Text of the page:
- Under the new rules, the IRS examination will be conducted at the partnership level for all partnership items of income, gain, loss, deduction or credit for a partnership taxable year. However, partners are no longer required to be notified regarding any audit developments and all partners will be bound by the determinations made by the IRS at the partnership level. Under the new regime, there will no longer be a Tax Matters Partner. Instead, the new rules require the partnership to designate a “partnership representative.” The partnership representative will no longer have to be a partner but will have broad authority to act on behalf of the partners. For this reason, the partnership representative needs to be selected with care.
- Under the new rules, if the IRS makes an audit adjustment, the partnership will generally be liable for the tax due at the entity level. This is one of the most significant changes made under the new rules to the existing procedures provided under TEFRA. It is important to note that these new rules also apply when partnership returns are amended.
- Under the new rules, the tax liability is assessed at the partnership level in the year that the audit or ultimate judicial review is completed. More specifically, the tax assessed does not relate back to the year in which the item was reported on the tax return, referred to as the “reviewed year” under the new rules. Therefore, a new partner may bear the burden of an audit assessment for years prior to the partner’s admission to the partnership.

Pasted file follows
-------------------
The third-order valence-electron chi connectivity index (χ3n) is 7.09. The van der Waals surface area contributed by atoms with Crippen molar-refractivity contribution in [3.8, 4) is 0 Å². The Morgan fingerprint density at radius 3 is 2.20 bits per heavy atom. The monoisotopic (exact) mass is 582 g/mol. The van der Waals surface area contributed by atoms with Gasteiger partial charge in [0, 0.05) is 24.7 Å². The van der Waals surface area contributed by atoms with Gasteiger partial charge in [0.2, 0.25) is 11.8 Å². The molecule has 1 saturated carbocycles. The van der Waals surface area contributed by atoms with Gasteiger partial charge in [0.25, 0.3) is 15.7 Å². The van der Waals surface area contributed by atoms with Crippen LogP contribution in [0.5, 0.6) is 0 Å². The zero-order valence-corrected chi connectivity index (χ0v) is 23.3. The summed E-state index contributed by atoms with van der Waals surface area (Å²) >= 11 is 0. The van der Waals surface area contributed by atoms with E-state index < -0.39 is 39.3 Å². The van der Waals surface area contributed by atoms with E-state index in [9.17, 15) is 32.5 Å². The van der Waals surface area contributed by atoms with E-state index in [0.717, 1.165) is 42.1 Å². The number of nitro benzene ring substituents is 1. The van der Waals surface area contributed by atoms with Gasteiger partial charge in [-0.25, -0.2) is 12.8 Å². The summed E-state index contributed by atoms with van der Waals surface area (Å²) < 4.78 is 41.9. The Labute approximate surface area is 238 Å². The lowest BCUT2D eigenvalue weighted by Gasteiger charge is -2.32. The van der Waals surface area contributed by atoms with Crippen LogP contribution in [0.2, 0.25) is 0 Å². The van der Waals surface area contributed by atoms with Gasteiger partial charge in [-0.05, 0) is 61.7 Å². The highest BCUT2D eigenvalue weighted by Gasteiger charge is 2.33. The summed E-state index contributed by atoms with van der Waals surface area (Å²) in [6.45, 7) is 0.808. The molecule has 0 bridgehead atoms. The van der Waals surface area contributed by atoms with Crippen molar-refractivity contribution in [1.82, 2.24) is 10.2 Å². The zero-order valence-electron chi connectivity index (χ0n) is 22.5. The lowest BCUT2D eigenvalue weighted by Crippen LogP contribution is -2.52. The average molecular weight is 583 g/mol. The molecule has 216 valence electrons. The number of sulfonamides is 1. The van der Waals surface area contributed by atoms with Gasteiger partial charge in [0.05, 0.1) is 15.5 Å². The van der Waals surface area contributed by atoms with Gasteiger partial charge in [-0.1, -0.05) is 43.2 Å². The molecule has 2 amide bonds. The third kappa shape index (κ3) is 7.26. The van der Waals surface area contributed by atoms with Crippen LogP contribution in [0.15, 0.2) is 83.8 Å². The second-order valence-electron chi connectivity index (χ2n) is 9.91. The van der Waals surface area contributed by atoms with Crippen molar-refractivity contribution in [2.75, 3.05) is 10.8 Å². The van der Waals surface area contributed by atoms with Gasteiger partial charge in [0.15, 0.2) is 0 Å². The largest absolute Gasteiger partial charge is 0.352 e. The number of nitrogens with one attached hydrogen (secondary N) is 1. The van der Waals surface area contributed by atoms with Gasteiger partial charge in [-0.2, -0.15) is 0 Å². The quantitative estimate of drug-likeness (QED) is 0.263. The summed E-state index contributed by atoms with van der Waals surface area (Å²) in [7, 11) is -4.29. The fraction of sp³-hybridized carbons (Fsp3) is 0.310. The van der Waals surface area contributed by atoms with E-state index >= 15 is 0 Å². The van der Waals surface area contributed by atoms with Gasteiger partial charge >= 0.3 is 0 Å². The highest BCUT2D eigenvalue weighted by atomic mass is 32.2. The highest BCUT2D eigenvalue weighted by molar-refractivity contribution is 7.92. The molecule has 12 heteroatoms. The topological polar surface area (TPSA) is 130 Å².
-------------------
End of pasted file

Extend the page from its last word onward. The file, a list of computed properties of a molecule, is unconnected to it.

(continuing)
- The partnership level tax that is assessed under these new rules is referred to as the “imputed underpayment” and is calculated by multiplying the total netted partnership audit adjustments by the highest Federal income tax rate for either individuals or corporations. Currently, this means the tax will be assessed at 37%.
- A partnership can make an election to avoid taxation at the partnership level on audit adjustments by passing the partnership audit adjustments on to the reviewed-year partners. This election to “push out” partnership audit adjustments would allow the partnership to shift the tax liability from the entity-level to the partners for the reviewed year. Those partners would be required to take the adjustments into account in the adjustment year through a simplified amended return process.
- Partnerships with 100 or less partners may elect out of the new partnership audit regime. To qualify for the opt-out election, each of the partners of the partnership must be an individual, C corporation, any foreign entity that would be treated as a C corporation if it were domestic, an S corporation, or an estate of a deceased partner. Under the new law, a partnership is not eligible to opt-out if any of its partners is: